After he died, I found the journal. It wasn’t empty, but all it held was a tick-list of when to take his medicines.
My dad had been a soldier in WW2, working in the signals, sending and receiving messages in morse code.
The only tale he ever told my brother and me was about when he was in the Far East, in the jungle. One night he’d walked away from the camp to relieve himself behind a tree. The jungle was so dense he said he didn’t know which way to go to get back out again. And then he saw two eyes shining in the moonlight. A wild animal was watching him.
The family would have loved to read more of his stories and thoughts.
A brilliant idea! Make it fun. Make ’em laugh! Tell them stories. Get the grandchildren to do some illustrations.
Don’t insult Auntie Winifred, but make sure you’re not coming across as some sort of saint either!
The important thing is, just do it!
WRITING A MEMOIR FOR OTHERS?
Here’s some great advice from Writer Marion Roach Smith. ‘Memoir is not about you, or me, it’s about something universal. That is, if you want anyone else to read it..’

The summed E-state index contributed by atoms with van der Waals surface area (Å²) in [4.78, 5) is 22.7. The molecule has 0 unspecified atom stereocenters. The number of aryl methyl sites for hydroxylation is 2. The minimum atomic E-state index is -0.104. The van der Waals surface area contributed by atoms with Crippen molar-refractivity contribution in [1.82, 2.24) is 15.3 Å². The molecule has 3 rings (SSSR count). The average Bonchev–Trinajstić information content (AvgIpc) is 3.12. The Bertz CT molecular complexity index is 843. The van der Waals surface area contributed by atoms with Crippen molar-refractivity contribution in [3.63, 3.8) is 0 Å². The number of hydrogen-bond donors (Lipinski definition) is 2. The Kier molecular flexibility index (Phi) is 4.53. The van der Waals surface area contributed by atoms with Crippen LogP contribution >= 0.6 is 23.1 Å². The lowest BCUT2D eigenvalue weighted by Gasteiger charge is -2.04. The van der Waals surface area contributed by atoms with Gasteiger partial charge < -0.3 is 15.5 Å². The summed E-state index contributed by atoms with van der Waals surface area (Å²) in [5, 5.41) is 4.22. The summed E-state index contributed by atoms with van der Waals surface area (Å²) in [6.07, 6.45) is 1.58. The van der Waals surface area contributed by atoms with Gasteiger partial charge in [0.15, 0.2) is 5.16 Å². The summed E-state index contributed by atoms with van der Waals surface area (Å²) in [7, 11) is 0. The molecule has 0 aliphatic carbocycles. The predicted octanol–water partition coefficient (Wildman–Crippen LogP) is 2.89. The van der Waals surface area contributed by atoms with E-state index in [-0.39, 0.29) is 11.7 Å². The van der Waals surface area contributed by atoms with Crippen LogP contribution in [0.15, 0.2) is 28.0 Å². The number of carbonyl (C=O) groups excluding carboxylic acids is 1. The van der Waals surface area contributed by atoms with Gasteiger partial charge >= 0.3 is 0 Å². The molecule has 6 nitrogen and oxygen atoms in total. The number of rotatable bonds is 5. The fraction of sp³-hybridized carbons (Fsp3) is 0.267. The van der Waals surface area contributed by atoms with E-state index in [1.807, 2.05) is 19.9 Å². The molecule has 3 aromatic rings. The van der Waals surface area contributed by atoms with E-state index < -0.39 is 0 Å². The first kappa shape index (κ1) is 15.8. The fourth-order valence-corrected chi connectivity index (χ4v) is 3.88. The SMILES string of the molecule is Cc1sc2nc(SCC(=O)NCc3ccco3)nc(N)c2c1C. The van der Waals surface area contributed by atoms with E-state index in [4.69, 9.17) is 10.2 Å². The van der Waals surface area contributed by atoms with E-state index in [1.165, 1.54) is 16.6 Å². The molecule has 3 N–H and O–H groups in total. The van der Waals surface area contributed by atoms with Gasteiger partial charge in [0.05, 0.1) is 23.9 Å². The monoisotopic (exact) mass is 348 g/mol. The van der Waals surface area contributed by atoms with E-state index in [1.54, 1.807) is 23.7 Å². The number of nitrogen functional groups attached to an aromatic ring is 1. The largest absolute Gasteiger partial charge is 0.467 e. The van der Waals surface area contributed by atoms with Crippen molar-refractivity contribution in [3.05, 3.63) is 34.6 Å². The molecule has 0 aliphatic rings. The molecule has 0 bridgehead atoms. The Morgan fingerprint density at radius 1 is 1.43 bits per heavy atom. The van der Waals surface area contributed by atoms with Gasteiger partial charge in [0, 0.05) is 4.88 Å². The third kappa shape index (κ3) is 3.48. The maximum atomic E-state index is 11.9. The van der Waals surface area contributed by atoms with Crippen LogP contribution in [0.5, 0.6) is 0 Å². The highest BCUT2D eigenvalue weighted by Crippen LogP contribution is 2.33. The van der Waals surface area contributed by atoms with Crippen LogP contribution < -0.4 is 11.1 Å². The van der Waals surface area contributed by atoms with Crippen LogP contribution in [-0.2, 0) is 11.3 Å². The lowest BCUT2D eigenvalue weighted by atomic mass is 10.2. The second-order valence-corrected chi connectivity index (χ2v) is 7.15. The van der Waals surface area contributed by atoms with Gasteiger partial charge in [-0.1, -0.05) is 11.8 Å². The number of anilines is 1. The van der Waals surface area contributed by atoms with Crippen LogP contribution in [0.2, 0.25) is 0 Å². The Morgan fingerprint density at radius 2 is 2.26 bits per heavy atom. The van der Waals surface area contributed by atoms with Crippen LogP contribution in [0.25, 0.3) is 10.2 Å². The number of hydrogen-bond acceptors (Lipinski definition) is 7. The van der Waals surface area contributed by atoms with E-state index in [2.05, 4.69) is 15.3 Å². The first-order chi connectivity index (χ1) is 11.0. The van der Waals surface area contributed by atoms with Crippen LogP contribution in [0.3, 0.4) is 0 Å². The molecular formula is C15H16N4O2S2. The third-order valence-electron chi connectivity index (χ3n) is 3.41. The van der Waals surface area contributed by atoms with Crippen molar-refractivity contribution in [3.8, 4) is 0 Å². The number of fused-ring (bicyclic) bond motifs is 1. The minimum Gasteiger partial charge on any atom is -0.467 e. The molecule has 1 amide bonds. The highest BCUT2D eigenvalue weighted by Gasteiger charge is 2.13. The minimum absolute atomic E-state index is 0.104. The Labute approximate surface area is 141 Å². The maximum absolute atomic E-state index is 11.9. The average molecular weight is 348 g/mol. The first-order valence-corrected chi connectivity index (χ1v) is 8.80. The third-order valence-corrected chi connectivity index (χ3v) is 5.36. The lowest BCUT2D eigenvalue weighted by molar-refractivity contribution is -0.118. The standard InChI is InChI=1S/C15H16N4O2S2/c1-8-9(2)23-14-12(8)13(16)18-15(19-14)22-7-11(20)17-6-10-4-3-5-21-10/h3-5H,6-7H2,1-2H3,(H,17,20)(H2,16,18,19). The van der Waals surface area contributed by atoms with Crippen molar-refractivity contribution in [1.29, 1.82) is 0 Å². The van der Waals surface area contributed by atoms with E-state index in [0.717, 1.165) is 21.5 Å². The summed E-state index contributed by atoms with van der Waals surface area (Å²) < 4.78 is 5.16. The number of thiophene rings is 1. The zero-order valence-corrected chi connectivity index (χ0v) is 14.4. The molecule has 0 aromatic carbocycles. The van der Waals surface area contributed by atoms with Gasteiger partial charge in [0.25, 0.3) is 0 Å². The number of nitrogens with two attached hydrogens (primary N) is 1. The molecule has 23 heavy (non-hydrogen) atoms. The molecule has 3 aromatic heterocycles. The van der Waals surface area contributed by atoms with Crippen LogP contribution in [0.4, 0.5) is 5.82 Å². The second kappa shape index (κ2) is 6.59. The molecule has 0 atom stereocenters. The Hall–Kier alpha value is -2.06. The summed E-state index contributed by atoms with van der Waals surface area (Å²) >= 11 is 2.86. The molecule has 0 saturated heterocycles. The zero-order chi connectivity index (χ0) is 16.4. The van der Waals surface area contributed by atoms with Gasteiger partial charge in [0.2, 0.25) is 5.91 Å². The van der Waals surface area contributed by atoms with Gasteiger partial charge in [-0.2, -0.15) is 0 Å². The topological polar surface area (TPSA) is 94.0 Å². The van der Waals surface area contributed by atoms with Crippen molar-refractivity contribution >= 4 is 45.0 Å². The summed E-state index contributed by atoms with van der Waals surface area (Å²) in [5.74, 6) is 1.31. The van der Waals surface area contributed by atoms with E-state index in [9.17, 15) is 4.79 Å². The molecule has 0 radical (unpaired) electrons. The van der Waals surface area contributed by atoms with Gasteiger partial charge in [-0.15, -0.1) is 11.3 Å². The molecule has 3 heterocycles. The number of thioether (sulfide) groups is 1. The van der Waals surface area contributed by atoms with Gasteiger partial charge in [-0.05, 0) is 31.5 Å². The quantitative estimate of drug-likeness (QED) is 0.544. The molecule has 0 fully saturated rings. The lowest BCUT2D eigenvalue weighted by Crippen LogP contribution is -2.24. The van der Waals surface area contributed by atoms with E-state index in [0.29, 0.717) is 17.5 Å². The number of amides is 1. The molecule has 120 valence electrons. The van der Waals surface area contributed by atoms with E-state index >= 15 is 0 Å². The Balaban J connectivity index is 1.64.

Author Maggie O’Farrell published her brilliant memoir in 2018. ‘I am, I am, I am’ is a riveting account of her life told in seventeen near-death experiences, and it reads like the best kind of novel. You get lost in the story, and that’s because there’s something in there that makes readers think about their own life experiences.
WRITING A MEMOIR FOR YOURSELF?
This too can be a satisfying and useful experiment. One of my friends says he’s recording his story for himself, to think about how he grew as a person, how events and opportunities shaped him.
This kind of memoir has to be a celebration, not a means of dwelling on all the daft and/or mean things you ever did, nor all those lost opportunities.
Life’s too short for negative thinking.
Remember, a good story starts with a single word. Go for it!
Out of the pond. A memoir from pond to garden in a series of leaps.